If Earth stopped suddenly, you would fly off into space. Maybe.
It was a Thursday. I remember it clearly. A crisp fall breeze, some leaves scattered below the trees and around my feet as I walked through the park. Then I was flying in outer space.
OK. It will never happen, but on this particular day, the hand of G-d came down, and stopped the earth from rotating. He didn’t slow it down, wobble it, or let it go. He just stopped it, dead.
Would we fly off into space? Doubtful. Would we have the wildest ride into the upper atmosphere? Probably!
You see, the earth’s equator is about 40,000 km in circumference. Given a 24 hour day, this is a relative speed of about 1666.6667 km/h. While this is impressively fast, it’s just not enough to launch us into outerspace for 2 reasons.
- Escape velocity of the earth’s gravity is 40,000km per HOUR! We’re only doing that per day.
- We wouldn’t have enough momentum to overcome the drag of our bodies in the earth’s atmosphere.
We need to consider the launch vector. Even if we were going a zillion kilometers per hour, we wouldn’t be launched straight up. We’d be launched sideways! Most likely you would end up smacking into a tree at mach 1.357.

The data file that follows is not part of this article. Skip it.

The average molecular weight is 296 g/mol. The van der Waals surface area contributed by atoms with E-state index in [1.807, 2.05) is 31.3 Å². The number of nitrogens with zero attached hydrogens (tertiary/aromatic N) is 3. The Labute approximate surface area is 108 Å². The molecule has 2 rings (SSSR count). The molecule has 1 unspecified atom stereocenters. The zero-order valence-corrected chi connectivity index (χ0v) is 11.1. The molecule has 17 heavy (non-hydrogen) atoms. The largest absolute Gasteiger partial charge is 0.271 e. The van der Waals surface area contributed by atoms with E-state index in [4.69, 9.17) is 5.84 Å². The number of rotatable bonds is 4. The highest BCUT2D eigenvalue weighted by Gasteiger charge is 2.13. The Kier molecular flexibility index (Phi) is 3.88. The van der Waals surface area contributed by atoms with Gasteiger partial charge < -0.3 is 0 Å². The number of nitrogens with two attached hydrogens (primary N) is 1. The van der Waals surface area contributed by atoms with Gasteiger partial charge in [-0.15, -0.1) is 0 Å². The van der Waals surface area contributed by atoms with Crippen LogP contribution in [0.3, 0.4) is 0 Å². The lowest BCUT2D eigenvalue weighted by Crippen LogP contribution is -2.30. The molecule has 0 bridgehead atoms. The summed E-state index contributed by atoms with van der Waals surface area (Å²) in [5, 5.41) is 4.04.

But, let’s say that you were standing on a pier in Nova Scotia, looking at the ocean. You would not run into anything when you get launched Eastward. Because you would start off flying at a remarkable speed, there’s a chance here that you would gain *some* altitude. We need to consider the following if we’re going to see how high off the ground you’d go:
- Initially, gravity would “appear” to have no effect on your direction of travel.
- As you moved at great speed, the earth’s horizon would appear to fall away from you. In this respect, you would gain altitude. This won’t be the case for our experiment though, we’re just not going fast enough.
- Because you have more mass and kinetic energy than the air around you, your body could potentially become an airfoil as it flies through the air, providing additional lift.
Wow, let’s just pretend for now that you’re in vacuo (no atmosphere to create drag or lift on your body). Obviously, earth’s gravity is eventually going to win. Let’s also pretend that this pier you’re standing on is 10 meters high off the ocean. How far are you going to fly until you make splashdown?
Vertical motion at 10 metres height is sqrt( (2)(10m) /(9.8m/s2) )=1.42857 seconds.
Therefore, with us moving at 462.962972 metres per second (wow), we will travel 661.375 metres before we hit the water. That sucks.
Drag effect. Oh man, don’t ask me to do that…. way too many variables. First off, we’re not just talking induced drag (from creating lift) or parasitic drag (ie. skin friction, form drag), but also, because we are flying faster than the speed of sound, we’d need to calculate Wave Drag. What a drag.
Suffice to say, you’d die. And it was such a nice day….